A simple example might be more helpful. Let’s say that company A sells one product only which is called SuperGlass. The price is the same ($10 per unit) for all customers and it is not expected to change. The material cost $6 per unit while the company has fixed costs of $10,000.

The contribution per unit is $4 ($10-$6) and therefore, the company will need to sell 10,000/4=2500 units to break-even.

or

A more realistic scenario is that a company is producing more than one product. So the question is how to perform a break even analysis for two, three or fifty products. It is actually quite simple!

Let’s say that company A is producing SuperGlass and ExtraGlass and that the company is expected to sell 2 units of SuperGlass for every unit of Extraglass (2:1). The table below summarizes the price per unit, the variable costs and the fixed costs.

[table id=2 /]

The first thing to do is do to add the contribution for both products so that we can create a “combo” that consists of these two products. The total contribution for this combo $10 (4+6).

Therefore, the break even point is 100,000/10 or 10,000 units. The company will therefore need to produce 10,000 * 2 from SuperGlass and 10,000*1 from ExtraGlass to break even.

It is quite easy to create a chart for a simple break even analysis. The first thing to do is to put the fixed costs in Y axis and the Contribution generated for different levels of sales on the X axis. The result is going to be the same as the photo featured in this post.

It is clear from the graph the break even point is where the total income less the variable costs equal the fixed costs.

Break even analysis can only help you to identify the level sales you need to make to avoid being in a loss making position. It can help you to understand if the product you are thinking to develop can be profitable by indicating how many units you need to sell to break even. If in your opinion, the level of sales is easily achievable then the product should be developed. If the necessary to break even level of sales seem to high, then the investment might not be worthwhile.

Break-even analysis has as any other similar analysis tool flaws. Some of them can be summarized as follows:

- It can only help you analyze straightforward scenarios and it is hard to apply it in more complex scenarios.
- It is based on expected sales prices, expected variable and fixed costs which and expectations will not be objective.
- It does not account for the synergies that products can bring.
- It does not account for certain benefits that a product can bring (such as diversified portfolios, enhanced brand name etc.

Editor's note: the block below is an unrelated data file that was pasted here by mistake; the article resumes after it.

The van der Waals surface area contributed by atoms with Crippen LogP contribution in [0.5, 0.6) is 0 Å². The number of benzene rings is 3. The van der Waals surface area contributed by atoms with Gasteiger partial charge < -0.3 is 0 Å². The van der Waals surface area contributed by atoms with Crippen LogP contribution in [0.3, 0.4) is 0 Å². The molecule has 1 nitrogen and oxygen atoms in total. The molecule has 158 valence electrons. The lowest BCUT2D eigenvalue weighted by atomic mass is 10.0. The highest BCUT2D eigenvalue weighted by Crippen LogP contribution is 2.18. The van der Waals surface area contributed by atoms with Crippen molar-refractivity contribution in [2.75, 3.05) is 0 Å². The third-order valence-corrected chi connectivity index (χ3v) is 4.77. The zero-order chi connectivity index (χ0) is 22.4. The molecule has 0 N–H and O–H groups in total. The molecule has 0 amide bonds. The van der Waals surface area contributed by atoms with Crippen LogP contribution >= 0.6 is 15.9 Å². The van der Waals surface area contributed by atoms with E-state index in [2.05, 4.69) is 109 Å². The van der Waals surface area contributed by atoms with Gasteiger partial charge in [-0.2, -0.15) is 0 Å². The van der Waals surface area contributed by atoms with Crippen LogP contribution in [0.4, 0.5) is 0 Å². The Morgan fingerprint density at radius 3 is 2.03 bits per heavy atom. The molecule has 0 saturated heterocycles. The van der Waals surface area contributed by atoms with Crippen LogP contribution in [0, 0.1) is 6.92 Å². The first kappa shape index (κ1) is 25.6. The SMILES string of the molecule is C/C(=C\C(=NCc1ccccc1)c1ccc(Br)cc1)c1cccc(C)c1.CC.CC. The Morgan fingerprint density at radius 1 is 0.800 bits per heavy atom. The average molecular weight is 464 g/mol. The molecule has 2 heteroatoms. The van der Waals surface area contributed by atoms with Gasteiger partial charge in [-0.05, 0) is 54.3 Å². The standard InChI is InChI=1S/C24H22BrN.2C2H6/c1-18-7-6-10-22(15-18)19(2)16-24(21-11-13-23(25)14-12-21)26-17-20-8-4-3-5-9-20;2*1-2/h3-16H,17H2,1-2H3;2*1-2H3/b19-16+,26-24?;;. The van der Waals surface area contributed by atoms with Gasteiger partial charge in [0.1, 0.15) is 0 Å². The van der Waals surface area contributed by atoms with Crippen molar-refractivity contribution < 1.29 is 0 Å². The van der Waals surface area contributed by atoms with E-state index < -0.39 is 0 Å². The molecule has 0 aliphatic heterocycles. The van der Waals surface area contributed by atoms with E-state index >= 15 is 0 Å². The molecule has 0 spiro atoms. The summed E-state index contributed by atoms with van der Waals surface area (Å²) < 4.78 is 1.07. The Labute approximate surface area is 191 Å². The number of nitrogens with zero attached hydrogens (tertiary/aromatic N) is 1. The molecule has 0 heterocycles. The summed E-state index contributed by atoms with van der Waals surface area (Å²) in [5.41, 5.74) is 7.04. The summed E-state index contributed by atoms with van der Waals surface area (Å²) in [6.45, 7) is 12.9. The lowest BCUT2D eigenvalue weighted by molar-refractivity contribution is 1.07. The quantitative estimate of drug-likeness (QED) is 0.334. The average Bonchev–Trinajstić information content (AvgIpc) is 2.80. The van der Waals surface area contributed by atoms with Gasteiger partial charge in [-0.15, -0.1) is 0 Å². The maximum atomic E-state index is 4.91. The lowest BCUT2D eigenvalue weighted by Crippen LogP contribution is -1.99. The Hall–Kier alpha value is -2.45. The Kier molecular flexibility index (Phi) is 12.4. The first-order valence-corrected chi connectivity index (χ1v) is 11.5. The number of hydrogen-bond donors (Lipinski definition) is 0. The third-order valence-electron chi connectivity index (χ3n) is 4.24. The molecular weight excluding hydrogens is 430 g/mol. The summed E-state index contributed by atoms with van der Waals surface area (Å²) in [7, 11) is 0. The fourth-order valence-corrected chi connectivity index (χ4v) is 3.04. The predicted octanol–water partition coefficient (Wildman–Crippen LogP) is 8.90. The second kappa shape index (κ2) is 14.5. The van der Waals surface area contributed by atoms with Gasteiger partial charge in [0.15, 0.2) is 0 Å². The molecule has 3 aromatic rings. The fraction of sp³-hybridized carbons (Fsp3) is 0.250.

The application of the adjusted present value is a bit more complicating process when compared with the net present value methodology. The reason for that is that you need to find the cost of raising finance for a company that has no debt (what is called an “ungeared” company”).

You will then calculate the present value of the cash flows and discount them using the discount rate of this hypothetical ungeared company.

The final step is to add the benefit of raising debt which is the tax shield. The tax shield is nothing else from the tax you will save since the interest charges is a tax allowable expense.

To summarize, you should follow these steps to calculate the adjusted present value (APV).

- Calculate the cost of raising finance for an ungeared company
- Calculate the cash flows that the project that is being assessed will bring (including the initial investment)
- Discount the cash flows from the project by using as discount rate the rate derived from step 1 (the cost of equity for the ungeared company)
- The final step is to add the tax shield or the tax saved from the interest accrued.

The scenario:

Let’s assume that a company is considering investment in a project that will need $10m initial investment and will bring $5 annual cash inflows (after tax) for the next three years.

The company is thinking of raising debt to invest in this project. The debt that will be raised is the $10m needed for the initial investment and the interest will be 10%.

The company operates in a country where it pays tax at 20%. The risk free rate is 5% and the return on the market is 3%. The company has $50m debt and $100m equity contributed by the shareholders. The company has been using the capital asset pricing model to monitor the beta which according to recent calculations is 1.2.

**Solution:**

*Step 1: Calculate the beta of the “ungeared company” and then use the capital asset pricing model to derive the cost of equity for this hypothetical company.*

Therefore, using the following formula:

will give us a beta for an ungeared company equal to 0.86. We will then use capital asset pricing model or

which results in a cost of equity equal to 6.7%. This is the rate that we will use to discount

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*Step 3: Calculate and add the tax benefit from the interest charges.*We will pay $10m * 10% interest or $1m per year. The annuity for the three years 10% rate is 2.487.Therefore, the tax benefit is $1m * 2.487 or $2.487m

*Step 4: Add the present value from step 2 and the tax shield from step 4 and interpret the results.*

The total present value for the project is $5.7 without taking into account the impact of the loan repayments. The company should accept the project since it has a positive present value.